Today’s Kindle deals include a couple of those classic must-read books.
“All around the world, people seem to spend the week between Christmas and New Year’s in a sense of reflection. It makes sense that as another year closes and is slid onto the shelves of memory that we take one last moment to flip back through it’s pages and remember with bittersweet fondness the stories that ended and the ones that have just begun. That is just what I have sat down to do. If one thing rings out true amidst the beauty and sorrow of this last year, it is that God does indeed keep His promises.”
Randy Alcorn: “Service is a reward, not a punishment. This idea is foreign to people who dislike their work and only put up with it until retirement. We think that faithful work should be rewarded by a vacation for the rest of our lives. But God offers us something very different…”
Here from Smithsonian are twelve interesting historical finds from 2019.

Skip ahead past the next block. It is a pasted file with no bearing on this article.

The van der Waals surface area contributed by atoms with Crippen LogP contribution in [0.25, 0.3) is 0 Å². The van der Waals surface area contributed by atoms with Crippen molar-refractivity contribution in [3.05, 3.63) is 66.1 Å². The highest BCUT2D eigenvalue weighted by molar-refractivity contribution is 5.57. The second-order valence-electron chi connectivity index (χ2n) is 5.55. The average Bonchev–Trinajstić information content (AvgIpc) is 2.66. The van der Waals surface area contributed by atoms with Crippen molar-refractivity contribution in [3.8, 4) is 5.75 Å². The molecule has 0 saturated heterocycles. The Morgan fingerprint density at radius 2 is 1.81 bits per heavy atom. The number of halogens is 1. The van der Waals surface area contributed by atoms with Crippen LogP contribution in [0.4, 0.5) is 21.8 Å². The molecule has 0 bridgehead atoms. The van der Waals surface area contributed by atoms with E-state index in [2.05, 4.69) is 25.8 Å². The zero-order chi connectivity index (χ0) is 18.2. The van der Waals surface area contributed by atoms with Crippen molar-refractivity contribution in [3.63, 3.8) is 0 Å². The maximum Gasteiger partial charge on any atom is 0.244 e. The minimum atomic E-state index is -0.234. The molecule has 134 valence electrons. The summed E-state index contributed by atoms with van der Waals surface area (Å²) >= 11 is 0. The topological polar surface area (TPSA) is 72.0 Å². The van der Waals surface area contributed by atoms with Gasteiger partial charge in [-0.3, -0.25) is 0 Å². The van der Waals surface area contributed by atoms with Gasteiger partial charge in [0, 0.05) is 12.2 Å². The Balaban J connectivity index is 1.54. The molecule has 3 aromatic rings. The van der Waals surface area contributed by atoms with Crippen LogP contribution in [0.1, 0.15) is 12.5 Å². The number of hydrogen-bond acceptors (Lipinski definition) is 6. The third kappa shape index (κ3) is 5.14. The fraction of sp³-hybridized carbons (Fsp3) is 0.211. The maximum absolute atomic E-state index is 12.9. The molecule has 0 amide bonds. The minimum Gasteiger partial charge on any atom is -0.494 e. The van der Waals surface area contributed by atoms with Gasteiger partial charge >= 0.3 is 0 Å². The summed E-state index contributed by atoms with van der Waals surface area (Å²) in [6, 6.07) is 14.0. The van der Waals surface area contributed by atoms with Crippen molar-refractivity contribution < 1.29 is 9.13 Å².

Joe Rigney describes the two “ditches” on either side of the complementarian discussion. “Though everyone acknowledges slippery slopes, we often disagree about which slope is most slippery. This is because two people united on paper often still pull in different directions. Their positions are the same, but their suspicions are different.”
Advertising is so ubiquitous in our public spaces that we can’t even really imagine what it would be like to have it gone. Some people in France are trying.
We associate malaria with tropical countries, but it wasn’t too long ago that it was a serious problem in Europe and North America as well.
“It is through our willingness to bear the sufferings of others that people will see Christ. As we do, we become a pleasing aroma to God and the ones we love. The prevailing aroma of Christ pours forth in and through us.”
We have all heard the statistics: 50% of people make some kind of new year’s resolution, but 88% of those resolutions ultimately fail. That is more than a little discouraging. But I still believe in new year’s resolutions.
When under the heavenly influences of grace the tide of love rises, and goes swelling over our duties and difficulties, a child can do a man’s work, and a man can do a giant’s. —Thomas Guthrie.